Which, of course brings me to my point in the story and what REALLY resonated with me this week, given all the hubbub about the Occupy movement, about the need to take care of our poor, about how it appears one party is very focused on only the needs of the wealthy, etc. etc. No politics in my religion here today, but it has me thinking about this. Abraham was simply told by G-d – “go forth, bring your family and go to a new land where I will lead you, and set about creating a new people” – sort of a “go forth and multiply” message – and if Abraham would simply do this, G-d will become his promoter and defender, and the new people that he will be the founder of, will be known as Israel, the Jews, the chosen people. But, being chosen, as Abraham and the rest of us would learn later, with G-d promoting and defending you, came with another side of the deal – the Covenant – that the people Israel would be G-d’s agents on Earth, chosen to heal the sick, feed the needy, defend the defenseless, clothe the naked, educate the illiterate, etc. “Make the world a better place”, G-d said. “That’s your side of the deal. Good? Let’s roll.”

A pal from college, Kevin S, shared this image this morning on his Facebook wall:

I find this message interesting, but then I also challenge it with what occurred to me when I read it (and what I posted as a response to his picture) – it’s a bit Kennedy-esque: Instead of asking “what can G-d do for me”, ask: “What can I do for G-d?”. It is a classic Jewish interpretation of G-d. We are not put here to use G-d as a candy machine – and ask for favors whenever we need help. (That leads me to a funny story that perhaps I’ll do a different post on). We instead are here, per G-d’s challenge to Abraham and per the G-d’s Covenant with the Jewish people, to do G-d’s work of making this a better place for us all. To help the sick, feed the hungry, house the homeless, give charity to the needy, clothe the naked, and more. And to take care of this place. What can I do for G-d? is the foundation of the entire covenant with us.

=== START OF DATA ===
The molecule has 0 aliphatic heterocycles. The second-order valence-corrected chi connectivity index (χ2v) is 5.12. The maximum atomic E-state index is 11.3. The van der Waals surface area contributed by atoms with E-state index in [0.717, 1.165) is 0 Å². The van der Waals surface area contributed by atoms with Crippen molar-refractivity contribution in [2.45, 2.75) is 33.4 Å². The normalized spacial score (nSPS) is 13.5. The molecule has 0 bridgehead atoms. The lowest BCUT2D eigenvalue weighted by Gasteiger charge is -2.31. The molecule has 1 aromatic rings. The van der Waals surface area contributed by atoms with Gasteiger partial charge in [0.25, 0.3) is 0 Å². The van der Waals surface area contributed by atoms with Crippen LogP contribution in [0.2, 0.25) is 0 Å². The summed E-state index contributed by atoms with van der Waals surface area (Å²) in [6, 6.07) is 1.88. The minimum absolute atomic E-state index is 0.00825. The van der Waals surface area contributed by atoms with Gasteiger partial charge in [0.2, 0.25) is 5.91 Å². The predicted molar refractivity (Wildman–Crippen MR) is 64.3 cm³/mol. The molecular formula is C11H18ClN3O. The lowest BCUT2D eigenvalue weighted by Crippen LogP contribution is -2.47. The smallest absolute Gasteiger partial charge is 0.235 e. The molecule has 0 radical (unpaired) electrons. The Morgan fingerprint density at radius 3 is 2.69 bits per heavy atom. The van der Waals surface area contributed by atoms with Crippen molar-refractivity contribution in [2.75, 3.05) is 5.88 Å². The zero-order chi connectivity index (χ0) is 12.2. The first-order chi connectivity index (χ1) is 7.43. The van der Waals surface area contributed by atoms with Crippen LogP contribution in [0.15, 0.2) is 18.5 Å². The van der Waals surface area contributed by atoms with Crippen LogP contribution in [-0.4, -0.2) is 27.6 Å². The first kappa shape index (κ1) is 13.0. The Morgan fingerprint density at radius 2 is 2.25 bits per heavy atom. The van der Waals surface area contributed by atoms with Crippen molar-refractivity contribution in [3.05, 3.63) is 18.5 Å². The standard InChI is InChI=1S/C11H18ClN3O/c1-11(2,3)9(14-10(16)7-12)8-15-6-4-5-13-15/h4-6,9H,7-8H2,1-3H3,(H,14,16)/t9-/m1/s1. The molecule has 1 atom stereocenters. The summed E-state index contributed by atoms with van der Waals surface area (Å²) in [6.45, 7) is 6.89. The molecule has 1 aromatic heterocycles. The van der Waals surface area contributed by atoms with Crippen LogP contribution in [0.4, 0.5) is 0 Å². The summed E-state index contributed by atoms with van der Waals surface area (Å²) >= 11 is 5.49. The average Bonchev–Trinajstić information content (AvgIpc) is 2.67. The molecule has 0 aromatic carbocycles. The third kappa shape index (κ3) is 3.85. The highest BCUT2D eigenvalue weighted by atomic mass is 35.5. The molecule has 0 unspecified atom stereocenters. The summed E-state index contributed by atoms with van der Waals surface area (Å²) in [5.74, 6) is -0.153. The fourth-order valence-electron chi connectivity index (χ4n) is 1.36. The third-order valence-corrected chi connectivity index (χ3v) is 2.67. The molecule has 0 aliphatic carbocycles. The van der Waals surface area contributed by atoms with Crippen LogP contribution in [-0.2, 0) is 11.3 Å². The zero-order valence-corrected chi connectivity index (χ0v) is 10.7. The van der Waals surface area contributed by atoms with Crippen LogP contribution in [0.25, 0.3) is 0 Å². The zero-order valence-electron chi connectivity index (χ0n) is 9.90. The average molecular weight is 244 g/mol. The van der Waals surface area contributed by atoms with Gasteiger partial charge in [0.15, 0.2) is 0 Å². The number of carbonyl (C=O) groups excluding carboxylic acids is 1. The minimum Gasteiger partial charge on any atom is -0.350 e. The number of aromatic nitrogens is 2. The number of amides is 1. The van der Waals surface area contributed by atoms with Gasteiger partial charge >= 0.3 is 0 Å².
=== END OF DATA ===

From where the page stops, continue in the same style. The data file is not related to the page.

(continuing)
That said, I do like this image here – and Kevin, thank you for sharing it today. It does answer my question, honestly. I hear all the time, “we are screwed”, when it comes to thinking about our economy, and our world and planet. Global warming, 7 billion people, pollution, disease, unrest, financial meltdown, etc., but if we stop thinking of ourselves, and ditch this greedy, “I got mine, better not take it away” mentality, and instead focus on the Covenant – of “how can I do G-d’s work of making our world a better place”, we CAN surmount these problems.

So, a challenge dear friends and readers:

If G-d called you, what would you do? And even if you’re not hearing voices over the radio, seeing George Burns in the canned goods aisle, or even a burning bush (how trite, been done before) … What can you do for G-d?

Happy thinking!

As you were,



5 Responses to “Bible study in Technicolor: If G-d called you, what would you do?”

  1. Linda C November 6, 2011 at 6:52 pm #

    I wouldn’t be your mother if I didn’t point out that it was Noah who built the ark and not Adam.
    Well written piece.
    God has already called….I do what I can do to make life better for some….one person at a time.

  2. susan glazer November 6, 2011 at 8:32 pm #

    Wow, you were really paying attention. This is a great version of the portion and what it means. Thanks for taking the time to present the info and the challenge!

    • susan glazer November 6, 2011 at 8:35 pm #

      Wow, you were really paying attention. This is a great version of the portion and what it means. Thanks for taking the time to present the info and the challenge to think about it!

  3. Lois Cox November 6, 2011 at 10:53 pm #

    I was going to remark about Noah, but your mom has already covered it.

  4. Lois Cox November 9, 2011 at 7:32 pm #

    Stewart, I didn’t mean to criticize your accuracy and let it go at that.
    I REALLY like “stew’sbrew” and read all of them. Your Aunt Lois